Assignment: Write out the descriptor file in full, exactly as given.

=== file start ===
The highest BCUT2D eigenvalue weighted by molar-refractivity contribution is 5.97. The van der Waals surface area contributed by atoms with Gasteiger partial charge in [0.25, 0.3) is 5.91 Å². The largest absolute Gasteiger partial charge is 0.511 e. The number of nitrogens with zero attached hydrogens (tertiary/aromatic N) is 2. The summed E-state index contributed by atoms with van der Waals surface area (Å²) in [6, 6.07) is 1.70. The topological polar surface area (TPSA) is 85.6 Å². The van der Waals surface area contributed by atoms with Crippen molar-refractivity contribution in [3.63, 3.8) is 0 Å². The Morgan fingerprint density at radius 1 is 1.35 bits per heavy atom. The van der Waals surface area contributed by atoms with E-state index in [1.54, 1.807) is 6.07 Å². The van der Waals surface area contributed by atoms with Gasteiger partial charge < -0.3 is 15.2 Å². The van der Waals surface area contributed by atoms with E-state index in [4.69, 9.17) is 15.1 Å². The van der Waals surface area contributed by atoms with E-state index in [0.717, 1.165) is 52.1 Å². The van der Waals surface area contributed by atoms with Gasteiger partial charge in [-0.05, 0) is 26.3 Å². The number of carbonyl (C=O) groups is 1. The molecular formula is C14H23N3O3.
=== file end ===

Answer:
The highest BCUT2D eigenvalue weighted by molar-refractivity contribution is 5.97. The van der Waals surface area contributed by atoms with Gasteiger partial charge in [0.25, 0.3) is 5.91 Å². The largest absolute Gasteiger partial charge is 0.511 e. The number of nitrogens with zero attached hydrogens (tertiary/aromatic N) is 2. The summed E-state index contributed by atoms with van der Waals surface area (Å²) in [6, 6.07) is 1.70. The topological polar surface area (TPSA) is 85.6 Å². The van der Waals surface area contributed by atoms with Crippen molar-refractivity contribution in [3.63, 3.8) is 0 Å². The Morgan fingerprint density at radius 1 is 1.35 bits per heavy atom. The van der Waals surface area contributed by atoms with E-state index in [1.54, 1.807) is 6.07 Å². The van der Waals surface area contributed by atoms with Gasteiger partial charge < -0.3 is 15.2 Å². The van der Waals surface area contributed by atoms with E-state index in [4.69, 9.17) is 15.1 Å². The van der Waals surface area contributed by atoms with E-state index in [0.717, 1.165) is 52.1 Å². The van der Waals surface area contributed by atoms with Gasteiger partial charge in [-0.05, 0) is 26.3 Å². The number of carbonyl (C=O) groups is 1. The molecular formula is C14H23N3O3.